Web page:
Drones Light Up More New Year’s Eve Celebrations

On New Year’s Eve, more U.S. cities chose drone light shows as an alternative to traditional fireworks displays – or in some cases, as a complement.

Hybrid shows –which are a growing trend – occurred in numerous locales, including Baltimore, MD and New Bedford, Massachusetts.  Baltimore contracted with a local company, Images Engineering, to conduct the light show, a first for the city.  Images Engineering had previously organized drone shows for fans of the Baltimore Ravens football team but never as a showcase for a major holiday event.

Supporters of drone light shows say they aren’t as loud and booming as fireworks displays and are much easier to clean up.  In addition, some fireworks displays have touched off wildfires during dry summer seasons, especially out West.  Pressure to eliminate the displays, which are also expensive, has grown in recent years.

The main attraction of drone light shows may be their visual sophistication – if not their sheer novelty.  Drones can produce compelling multi-colored images matched to a single event – for example, an American flag “waving” on 4th of July – as well as more dazzling mobile displays depicting famous personages in action (e.g. George Washington crossing the Delaware). More elaborate shows feature music accompaniment, with the movements of the drone lights synchronized to the beat.

Still, some event-goers say they miss the visceral feel of fireworks, with its loud explosions and screaming rockets.  Last year, Galveston, Texas actually dropped its second scheduled drone light show and reinstituted their fireworks display, after some local citizens complained.

But other cities like Baltimore are trying to meld old and new, adding a drone light show while retaining a smaller fireworks display.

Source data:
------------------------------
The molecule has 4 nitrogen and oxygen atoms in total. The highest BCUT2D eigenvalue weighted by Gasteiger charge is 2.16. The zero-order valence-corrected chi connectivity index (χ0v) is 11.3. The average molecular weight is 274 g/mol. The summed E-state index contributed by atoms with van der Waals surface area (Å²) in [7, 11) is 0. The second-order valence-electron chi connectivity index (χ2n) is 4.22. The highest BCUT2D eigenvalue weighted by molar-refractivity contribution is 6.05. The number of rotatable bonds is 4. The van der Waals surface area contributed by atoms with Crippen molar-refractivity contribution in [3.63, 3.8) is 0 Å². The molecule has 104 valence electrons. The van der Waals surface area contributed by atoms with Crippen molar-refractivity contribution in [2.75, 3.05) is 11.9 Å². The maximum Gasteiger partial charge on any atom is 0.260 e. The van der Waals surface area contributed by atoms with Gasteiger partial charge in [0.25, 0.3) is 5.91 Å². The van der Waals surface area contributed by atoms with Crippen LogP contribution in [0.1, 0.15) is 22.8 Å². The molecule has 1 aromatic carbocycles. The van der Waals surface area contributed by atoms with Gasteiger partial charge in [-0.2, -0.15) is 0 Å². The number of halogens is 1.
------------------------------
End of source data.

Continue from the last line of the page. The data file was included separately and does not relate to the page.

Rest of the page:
Staging a show is actually quite simple.  Imagine Engineering technicians consult with local officials about possible themes for their event and create a story board that illustrates it.  Once a storyboard is created, the company creates a 3D rendering of the event space and maps out a flight sequence digitally, with the movement of each drone light – anywhere from 100 to 500 total – programmed in advance.

“I like to call it a soft ballet in the sky.  Once we have the elements we’re going to use, most of the programming hovers over making sure the drones don’t collide,” says Phillip Keller, the company’s Senior Technical Director.

On site, it only takes a small company team — sometimes a single engineer or two – to manage the entire event, which usually lasts about 15 minutes, about as long as drones can fly on a single battery charge.

Augusta, Maine also just inaugurated a drone light show on New Year’s Eve – the first in the state’s history.  The show featured a succession of images close to the hearts of Maine residents, including a moose, a lobster, a gently swaying tree grove and the pouring of a craft beer.  There were loud oohs and ahs from the crowd as the drones flew over the city pier.  Many expressed amazement at the sophistication of the drone display, the first they’d ever seen.  “This is way better than fireworks” exclaimed one onlooker.

Pompano Beach, Florida began even earlier with a drone light show in November on Veterans Day.  Some 10,000 people congregated on local beaches as drones depicted a palm tree shedding a coconut and surfers riding waves as dolphins leaped nearby.

“The crowd just went wild,” said Sandra King, Pompano Beach’s city spokeswoman, of the rave reviews from the beach. “It was fantastic. The crowd was roaring and clapping and yelling from excitement.”

Some drone light show companies operate nationwide– and even globally.  Dallas, TX-based Sky Elements, just two years old, is already the nation’s largest drone light show company.  The firm supported numerous New Year’s Eve events this week, including a show in Dallas but also a huge extravaganza in Seattle, Washington.

The show was a joint venture with Pyro Spectaculars Group, one of the largest and oldest fireworks companies in the western United States.. More than 500 drones were launched together to create a succession of images – an astronaut, a rocket ship, and a UFO landing on top of the drone-illustrated Space Needle. . As the drones counted down to midnight, they were joined by an elaborate lighting and explosive pyrotechnic finale marking the arrival of the New Year.

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